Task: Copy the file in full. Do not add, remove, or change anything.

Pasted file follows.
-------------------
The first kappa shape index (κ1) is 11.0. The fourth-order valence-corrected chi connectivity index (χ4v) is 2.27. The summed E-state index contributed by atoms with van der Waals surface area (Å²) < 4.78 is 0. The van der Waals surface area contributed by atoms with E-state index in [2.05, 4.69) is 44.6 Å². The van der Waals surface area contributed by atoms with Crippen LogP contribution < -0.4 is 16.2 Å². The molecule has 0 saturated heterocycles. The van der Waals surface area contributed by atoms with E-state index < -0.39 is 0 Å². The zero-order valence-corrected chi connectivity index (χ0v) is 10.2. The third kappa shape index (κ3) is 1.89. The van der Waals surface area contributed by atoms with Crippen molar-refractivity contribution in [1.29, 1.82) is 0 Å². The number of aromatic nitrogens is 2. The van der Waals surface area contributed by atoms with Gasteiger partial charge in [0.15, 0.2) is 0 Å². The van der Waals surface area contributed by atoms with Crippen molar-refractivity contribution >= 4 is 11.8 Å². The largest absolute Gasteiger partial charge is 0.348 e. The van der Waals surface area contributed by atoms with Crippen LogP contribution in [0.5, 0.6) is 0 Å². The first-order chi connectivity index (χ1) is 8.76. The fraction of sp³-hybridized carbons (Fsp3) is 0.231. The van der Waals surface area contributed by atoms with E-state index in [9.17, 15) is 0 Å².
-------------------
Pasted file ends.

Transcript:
The first kappa shape index (κ1) is 11.0. The fourth-order valence-corrected chi connectivity index (χ4v) is 2.27. The summed E-state index contributed by atoms with van der Waals surface area (Å²) < 4.78 is 0. The van der Waals surface area contributed by atoms with E-state index in [2.05, 4.69) is 44.6 Å². The van der Waals surface area contributed by atoms with Crippen LogP contribution < -0.4 is 16.2 Å². The molecule has 0 saturated heterocycles. The van der Waals surface area contributed by atoms with E-state index < -0.39 is 0 Å². The zero-order valence-corrected chi connectivity index (χ0v) is 10.2. The third kappa shape index (κ3) is 1.89. The van der Waals surface area contributed by atoms with Crippen molar-refractivity contribution in [1.29, 1.82) is 0 Å². The number of aromatic nitrogens is 2. The van der Waals surface area contributed by atoms with Gasteiger partial charge in [0.15, 0.2) is 0 Å². The van der Waals surface area contributed by atoms with Crippen molar-refractivity contribution >= 4 is 11.8 Å². The largest absolute Gasteiger partial charge is 0.348 e. The van der Waals surface area contributed by atoms with Crippen LogP contribution in [0.5, 0.6) is 0 Å². The first-order chi connectivity index (χ1) is 8.76. The fraction of sp³-hybridized carbons (Fsp3) is 0.231. The van der Waals surface area contributed by atoms with E-state index in [9.17, 15) is 0 Å².